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Full text of "A Color Scheme for Every Room"

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Copyright 192S by 

E. I. DU PONT DE NEMOURS & CO., INC. 

WILMINGTON, DELAWARE 
PHILADELPHIA, PA. CHICAGO, ILL. 

BOSTON, MASS. SAN FRANCISCO. CAL. 




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±o capture the charm of color 
in your home, to select, discard, 
combine, contrast the infinite 
variety of shades which are at 
your command — this is apart | 
of the art of interior decoration 



At the risk of seeming profes- 
sorial I am going to give a few simple rules 
for the use of color in the bedroom, rules 
which I have found to be of practical value 
in my own work. 

First, take into consideration the exposure 
of your bedroom. The north room must 
have bright, warm colors. The bedroom 
which is normally flooded with sunlight 
should have more subdued shades. 

Second, take stock of the furnishings and 
decorations which you already have, or are 
planning to use in redecorating. See if it 
will not be possible to make use of your 
present rug, perhaps your curtains, cer- 
tainly the better part of your furniture. 




Ef FOJTEk WRIGHT 



Third, fix some one color or a 
combination of two colors 
which will be the dominating 
tone of the room. Perhaps that 
color will be in the rug, the ... 
wallpaper, the color you are : 
planning to apply to the bed. 

Fourth, when you have selected the domi- 
nating tone and have fixed it either in paint 
or wallpaper or rug or curtains, build the 
rest ofyour color scheme around that domi^ 
nating tone. Let harmonizing shades pre- 
dominate, with one spot of contrast. 

I have suggested on the following pages a 
number of color combinations for different 
types of bedrooms. All of these are simple, 
practical, and easy to execute with Duco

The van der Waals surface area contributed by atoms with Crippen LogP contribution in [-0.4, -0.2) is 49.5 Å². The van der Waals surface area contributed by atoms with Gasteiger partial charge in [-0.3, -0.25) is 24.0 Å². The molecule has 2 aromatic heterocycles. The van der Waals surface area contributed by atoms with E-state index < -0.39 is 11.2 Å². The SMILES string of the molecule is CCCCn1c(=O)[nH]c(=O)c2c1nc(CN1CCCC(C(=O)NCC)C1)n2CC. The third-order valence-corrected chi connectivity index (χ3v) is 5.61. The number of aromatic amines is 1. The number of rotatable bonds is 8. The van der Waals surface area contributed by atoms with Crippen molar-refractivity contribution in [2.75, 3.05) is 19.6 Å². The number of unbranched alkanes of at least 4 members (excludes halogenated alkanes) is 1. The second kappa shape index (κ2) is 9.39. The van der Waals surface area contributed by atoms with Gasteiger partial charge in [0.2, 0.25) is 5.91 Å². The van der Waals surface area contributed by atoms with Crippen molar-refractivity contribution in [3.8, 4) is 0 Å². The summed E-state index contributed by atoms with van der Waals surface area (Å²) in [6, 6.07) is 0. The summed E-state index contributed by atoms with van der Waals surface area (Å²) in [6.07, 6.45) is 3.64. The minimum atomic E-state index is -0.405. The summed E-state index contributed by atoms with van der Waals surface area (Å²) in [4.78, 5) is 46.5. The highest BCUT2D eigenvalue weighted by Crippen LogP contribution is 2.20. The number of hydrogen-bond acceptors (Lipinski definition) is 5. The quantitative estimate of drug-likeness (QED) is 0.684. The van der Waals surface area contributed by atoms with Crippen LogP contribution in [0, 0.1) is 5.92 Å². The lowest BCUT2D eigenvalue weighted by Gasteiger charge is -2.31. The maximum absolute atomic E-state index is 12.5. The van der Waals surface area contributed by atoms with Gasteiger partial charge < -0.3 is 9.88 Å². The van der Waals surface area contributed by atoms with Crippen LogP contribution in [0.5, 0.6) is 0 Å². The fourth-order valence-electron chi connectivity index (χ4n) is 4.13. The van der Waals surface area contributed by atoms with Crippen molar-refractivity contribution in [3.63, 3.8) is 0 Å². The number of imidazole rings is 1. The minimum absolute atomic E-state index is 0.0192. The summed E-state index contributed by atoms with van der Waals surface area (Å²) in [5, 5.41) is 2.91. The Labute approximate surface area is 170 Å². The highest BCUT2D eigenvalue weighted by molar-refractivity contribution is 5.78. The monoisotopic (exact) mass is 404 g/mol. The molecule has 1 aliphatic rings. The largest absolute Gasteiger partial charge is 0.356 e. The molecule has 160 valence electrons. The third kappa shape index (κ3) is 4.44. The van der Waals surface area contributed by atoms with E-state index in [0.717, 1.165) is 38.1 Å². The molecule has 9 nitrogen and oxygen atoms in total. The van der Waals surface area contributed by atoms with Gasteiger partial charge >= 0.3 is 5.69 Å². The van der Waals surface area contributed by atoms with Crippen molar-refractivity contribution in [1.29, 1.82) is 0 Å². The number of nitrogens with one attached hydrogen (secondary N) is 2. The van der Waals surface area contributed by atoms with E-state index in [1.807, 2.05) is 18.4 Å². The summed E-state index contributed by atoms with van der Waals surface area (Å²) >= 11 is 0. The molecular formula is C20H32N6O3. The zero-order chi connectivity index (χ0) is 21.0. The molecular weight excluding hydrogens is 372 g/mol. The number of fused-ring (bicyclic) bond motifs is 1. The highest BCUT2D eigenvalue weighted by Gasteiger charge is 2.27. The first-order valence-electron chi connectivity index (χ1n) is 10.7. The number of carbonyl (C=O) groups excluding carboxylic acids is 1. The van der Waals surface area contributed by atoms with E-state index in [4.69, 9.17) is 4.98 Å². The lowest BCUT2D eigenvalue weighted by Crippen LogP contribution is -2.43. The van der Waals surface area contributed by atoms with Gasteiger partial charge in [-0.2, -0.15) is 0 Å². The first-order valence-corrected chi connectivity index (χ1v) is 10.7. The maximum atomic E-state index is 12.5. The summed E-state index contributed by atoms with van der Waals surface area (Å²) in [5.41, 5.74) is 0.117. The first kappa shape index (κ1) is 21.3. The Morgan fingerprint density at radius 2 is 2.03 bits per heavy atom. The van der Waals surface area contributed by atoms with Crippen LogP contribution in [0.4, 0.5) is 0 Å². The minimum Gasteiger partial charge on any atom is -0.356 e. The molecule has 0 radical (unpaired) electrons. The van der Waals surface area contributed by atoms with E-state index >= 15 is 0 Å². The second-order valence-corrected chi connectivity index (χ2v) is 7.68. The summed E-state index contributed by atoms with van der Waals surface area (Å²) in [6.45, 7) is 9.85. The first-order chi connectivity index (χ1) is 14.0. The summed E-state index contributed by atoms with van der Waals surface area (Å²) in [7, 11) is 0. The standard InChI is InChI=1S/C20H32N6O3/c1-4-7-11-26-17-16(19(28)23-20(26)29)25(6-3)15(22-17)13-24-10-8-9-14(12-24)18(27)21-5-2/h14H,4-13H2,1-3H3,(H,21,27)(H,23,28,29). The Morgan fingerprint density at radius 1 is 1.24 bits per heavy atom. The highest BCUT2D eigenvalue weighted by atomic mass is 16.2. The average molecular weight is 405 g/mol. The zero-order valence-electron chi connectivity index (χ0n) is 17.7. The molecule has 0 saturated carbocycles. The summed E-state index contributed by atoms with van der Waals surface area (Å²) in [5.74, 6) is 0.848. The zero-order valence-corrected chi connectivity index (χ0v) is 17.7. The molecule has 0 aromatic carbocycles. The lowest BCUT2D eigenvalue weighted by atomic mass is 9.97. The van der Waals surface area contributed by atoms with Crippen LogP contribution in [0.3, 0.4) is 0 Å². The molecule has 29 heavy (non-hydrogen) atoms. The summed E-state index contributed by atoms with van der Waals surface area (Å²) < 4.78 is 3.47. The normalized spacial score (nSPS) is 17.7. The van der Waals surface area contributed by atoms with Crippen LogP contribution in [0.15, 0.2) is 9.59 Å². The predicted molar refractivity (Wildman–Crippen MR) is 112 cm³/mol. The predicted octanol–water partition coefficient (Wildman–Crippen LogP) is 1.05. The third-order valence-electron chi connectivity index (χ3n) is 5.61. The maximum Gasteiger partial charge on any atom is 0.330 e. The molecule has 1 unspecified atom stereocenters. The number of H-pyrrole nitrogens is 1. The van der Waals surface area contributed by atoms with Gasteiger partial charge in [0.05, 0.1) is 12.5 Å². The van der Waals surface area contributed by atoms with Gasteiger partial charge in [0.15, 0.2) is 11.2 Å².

colors. Doubtless they will suggest other 
equally attractive effects. I recommend 
that you get a Duco color chart and plan 
your decorating with the aid of these rich 
Duco shades. 



-f 7.y 




For this bedroom I have selected light yellow curtains and a 
mulberry rug and have used Duco Jade Green for the bed, Delft 
Blue for the table and Duco Rich Red for the chair. 

The yellow of the wall paper and the mulberry rug form the 
basis of the color scheme. They need, however, the relief of 
other colors. It is in this avoidance of monotony, that the col- 
ored furniture is so effective. Thus, the blue of the table and the 
jade of the bed produce a pleasing variety, and the brilliant red 
of the chair gives that one sharp accent of color required in 
every room. 



-{3}- 



O^te^ color AckemzL ^isuffiedtec? 



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Pale green walls, yellow curtains sprinkled with small flower motifs in rose and green. 
Woodwork of gray-green, obtained by mixing Duco Nile Green with twenty-five per 
cent Duco French Gray. Bed, Duco French Gray bordered with a thin stripe of Duco 
Coral Rose. Dressing table of Duco Coral Rose with skirt of rose brocade or taffeta. 
Chairs of Duco French Gray with small rose cushions with green flower patterns. Wall 
and ceiling lamps with yellow shades. Boudoir lamp with rose shade. 



Buff walls, light yellow curtains bordered with blue. Yellow, blue and green hooked 
rugs. Duco Nile Green bed. Duco Chinese Yellow chair. Duco Nile Green dresser. 



Bed, Duco Buff. Chair, Duco Jade Green. Small table, Duco Black. Carper, dark green.* 
Wall, bull. Curtains, green ami rose, 



Bed, Duco Light Blue. Chair, Duco Black. Table, Duco Coral Rose. Floor, dark blue. 
Walls, buff. Curtains, sheer light blue. j 



Bed, Duco French Gray. Chair, Duco Coral Rose. Table, Duco Black. Rug, deep rose. 
Walls, du Pont Flat Wall Paint, French Gray. Curtains, rose and green. 



-{4>- 




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MARY B U EL 



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ttractive living-rooms can 
be created almost overnight by 
a little judicious use of color. 
Seldom is it necessary to go to 
any great expense or to inaugu- 
rate any radical change in ex- 
isting decorations or furniture. 

First of all the living-room shoulcT be rest 
fill, comfortable. In choosing colors and 
color combinations for this room, harmony 
of shades is all important. It should be 
cheerful without being "loud", attractive 
without being "flimsy". 

In securing a color harmony in your living- 
room you should be careful to "key" the 
shades in your curtains and upholstery as 
nearly as possible with the colors you plan 
to use on your furniture and woodwork. 
You should also watch carefully that fun- 
damental rule of interior decoration, that 
the values of the ceiling, the walls, and